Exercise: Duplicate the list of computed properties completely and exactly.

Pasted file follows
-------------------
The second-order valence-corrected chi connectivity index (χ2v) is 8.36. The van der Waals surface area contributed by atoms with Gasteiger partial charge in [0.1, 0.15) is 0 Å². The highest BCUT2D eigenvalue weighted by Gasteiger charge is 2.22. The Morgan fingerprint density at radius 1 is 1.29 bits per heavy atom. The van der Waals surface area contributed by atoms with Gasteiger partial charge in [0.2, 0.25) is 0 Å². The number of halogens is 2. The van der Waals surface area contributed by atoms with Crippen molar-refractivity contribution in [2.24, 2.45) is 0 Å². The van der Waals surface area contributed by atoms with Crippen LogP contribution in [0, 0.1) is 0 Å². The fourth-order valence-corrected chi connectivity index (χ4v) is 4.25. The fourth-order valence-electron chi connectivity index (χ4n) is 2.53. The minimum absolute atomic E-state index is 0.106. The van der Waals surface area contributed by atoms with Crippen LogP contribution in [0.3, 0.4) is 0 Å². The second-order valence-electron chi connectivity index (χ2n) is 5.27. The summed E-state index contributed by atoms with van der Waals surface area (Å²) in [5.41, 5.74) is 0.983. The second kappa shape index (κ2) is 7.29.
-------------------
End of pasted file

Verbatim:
The second-order valence-corrected chi connectivity index (χ2v) is 8.36. The van der Waals surface area contributed by atoms with Gasteiger partial charge in [0.1, 0.15) is 0 Å². The highest BCUT2D eigenvalue weighted by Gasteiger charge is 2.22. The Morgan fingerprint density at radius 1 is 1.29 bits per heavy atom. The van der Waals surface area contributed by atoms with Gasteiger partial charge in [0.2, 0.25) is 0 Å². The number of halogens is 2. The van der Waals surface area contributed by atoms with Crippen molar-refractivity contribution in [2.24, 2.45) is 0 Å². The van der Waals surface area contributed by atoms with Crippen LogP contribution in [0, 0.1) is 0 Å². The fourth-order valence-corrected chi connectivity index (χ4v) is 4.25. The fourth-order valence-electron chi connectivity index (χ4n) is 2.53. The minimum absolute atomic E-state index is 0.106. The van der Waals surface area contributed by atoms with Crippen LogP contribution in [0.3, 0.4) is 0 Å². The second-order valence-electron chi connectivity index (χ2n) is 5.27. The summed E-state index contributed by atoms with van der Waals surface area (Å²) in [5.41, 5.74) is 0.983. The second kappa shape index (κ2) is 7.29.